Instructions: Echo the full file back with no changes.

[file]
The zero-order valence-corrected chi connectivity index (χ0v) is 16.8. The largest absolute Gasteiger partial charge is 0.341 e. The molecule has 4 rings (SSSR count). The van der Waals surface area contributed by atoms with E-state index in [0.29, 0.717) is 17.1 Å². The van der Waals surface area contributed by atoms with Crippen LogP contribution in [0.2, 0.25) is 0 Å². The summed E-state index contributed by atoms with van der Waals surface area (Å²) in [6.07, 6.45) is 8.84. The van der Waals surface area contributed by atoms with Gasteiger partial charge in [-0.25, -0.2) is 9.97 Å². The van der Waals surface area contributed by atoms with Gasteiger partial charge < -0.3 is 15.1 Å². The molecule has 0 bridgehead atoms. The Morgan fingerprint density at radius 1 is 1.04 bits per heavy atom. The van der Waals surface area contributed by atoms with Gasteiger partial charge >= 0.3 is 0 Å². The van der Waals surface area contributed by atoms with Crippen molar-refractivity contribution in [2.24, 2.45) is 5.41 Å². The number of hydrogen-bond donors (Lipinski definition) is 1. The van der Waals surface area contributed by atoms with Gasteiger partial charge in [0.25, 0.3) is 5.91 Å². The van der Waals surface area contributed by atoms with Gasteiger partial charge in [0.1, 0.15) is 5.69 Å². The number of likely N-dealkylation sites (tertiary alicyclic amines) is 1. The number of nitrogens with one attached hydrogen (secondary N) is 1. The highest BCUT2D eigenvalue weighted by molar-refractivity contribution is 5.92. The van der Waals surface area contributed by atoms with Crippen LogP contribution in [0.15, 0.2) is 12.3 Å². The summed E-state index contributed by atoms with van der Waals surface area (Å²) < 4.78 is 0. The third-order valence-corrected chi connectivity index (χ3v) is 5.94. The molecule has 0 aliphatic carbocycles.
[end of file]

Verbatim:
The zero-order valence-corrected chi connectivity index (χ0v) is 16.8. The largest absolute Gasteiger partial charge is 0.341 e. The molecule has 4 rings (SSSR count). The van der Waals surface area contributed by atoms with E-state index in [0.29, 0.717) is 17.1 Å². The van der Waals surface area contributed by atoms with Crippen LogP contribution in [0.2, 0.25) is 0 Å². The summed E-state index contributed by atoms with van der Waals surface area (Å²) in [6.07, 6.45) is 8.84. The van der Waals surface area contributed by atoms with Gasteiger partial charge in [-0.25, -0.2) is 9.97 Å². The van der Waals surface area contributed by atoms with Gasteiger partial charge < -0.3 is 15.1 Å². The molecule has 0 bridgehead atoms. The Morgan fingerprint density at radius 1 is 1.04 bits per heavy atom. The van der Waals surface area contributed by atoms with Gasteiger partial charge >= 0.3 is 0 Å². The van der Waals surface area contributed by atoms with Crippen molar-refractivity contribution in [2.24, 2.45) is 5.41 Å². The number of hydrogen-bond donors (Lipinski definition) is 1. The van der Waals surface area contributed by atoms with Gasteiger partial charge in [0.25, 0.3) is 5.91 Å². The van der Waals surface area contributed by atoms with Gasteiger partial charge in [0.1, 0.15) is 5.69 Å². The number of likely N-dealkylation sites (tertiary alicyclic amines) is 1. The number of nitrogens with one attached hydrogen (secondary N) is 1. The highest BCUT2D eigenvalue weighted by molar-refractivity contribution is 5.92. The van der Waals surface area contributed by atoms with Crippen LogP contribution in [0.15, 0.2) is 12.3 Å². The summed E-state index contributed by atoms with van der Waals surface area (Å²) < 4.78 is 0. The third-order valence-corrected chi connectivity index (χ3v) is 5.94. The molecule has 0 aliphatic carbocycles.